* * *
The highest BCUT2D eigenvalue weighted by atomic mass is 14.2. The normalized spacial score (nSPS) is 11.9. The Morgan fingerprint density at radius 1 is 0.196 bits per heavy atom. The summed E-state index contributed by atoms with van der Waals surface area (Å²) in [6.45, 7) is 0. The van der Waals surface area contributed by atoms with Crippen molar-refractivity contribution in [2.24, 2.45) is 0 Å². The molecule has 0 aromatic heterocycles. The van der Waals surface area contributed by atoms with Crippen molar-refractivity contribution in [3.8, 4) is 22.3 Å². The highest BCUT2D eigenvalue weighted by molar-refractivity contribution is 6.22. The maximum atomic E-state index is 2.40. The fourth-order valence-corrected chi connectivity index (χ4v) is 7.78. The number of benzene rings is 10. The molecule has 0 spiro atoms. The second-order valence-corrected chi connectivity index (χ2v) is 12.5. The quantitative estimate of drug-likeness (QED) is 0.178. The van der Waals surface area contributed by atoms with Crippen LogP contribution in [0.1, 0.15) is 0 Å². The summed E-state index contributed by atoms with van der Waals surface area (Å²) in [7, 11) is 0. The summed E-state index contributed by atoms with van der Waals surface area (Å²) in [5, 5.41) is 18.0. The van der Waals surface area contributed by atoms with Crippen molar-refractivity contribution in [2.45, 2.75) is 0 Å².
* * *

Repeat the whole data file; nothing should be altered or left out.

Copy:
The highest BCUT2D eigenvalue weighted by atomic mass is 14.2. The normalized spacial score (nSPS) is 11.9. The Morgan fingerprint density at radius 1 is 0.196 bits per heavy atom. The summed E-state index contributed by atoms with van der Waals surface area (Å²) in [6.45, 7) is 0. The van der Waals surface area contributed by atoms with Crippen molar-refractivity contribution in [2.24, 2.45) is 0 Å². The molecule has 0 aromatic heterocycles. The van der Waals surface area contributed by atoms with Crippen molar-refractivity contribution in [3.8, 4) is 22.3 Å². The highest BCUT2D eigenvalue weighted by molar-refractivity contribution is 6.22. The maximum atomic E-state index is 2.40. The fourth-order valence-corrected chi connectivity index (χ4v) is 7.78. The number of benzene rings is 10. The molecule has 0 spiro atoms. The second-order valence-corrected chi connectivity index (χ2v) is 12.5. The quantitative estimate of drug-likeness (QED) is 0.178. The van der Waals surface area contributed by atoms with Crippen LogP contribution in [0.1, 0.15) is 0 Å². The summed E-state index contributed by atoms with van der Waals surface area (Å²) in [7, 11) is 0. The summed E-state index contributed by atoms with van der Waals surface area (Å²) in [5, 5.41) is 18.0. The van der Waals surface area contributed by atoms with Crippen molar-refractivity contribution in [2.45, 2.75) is 0 Å².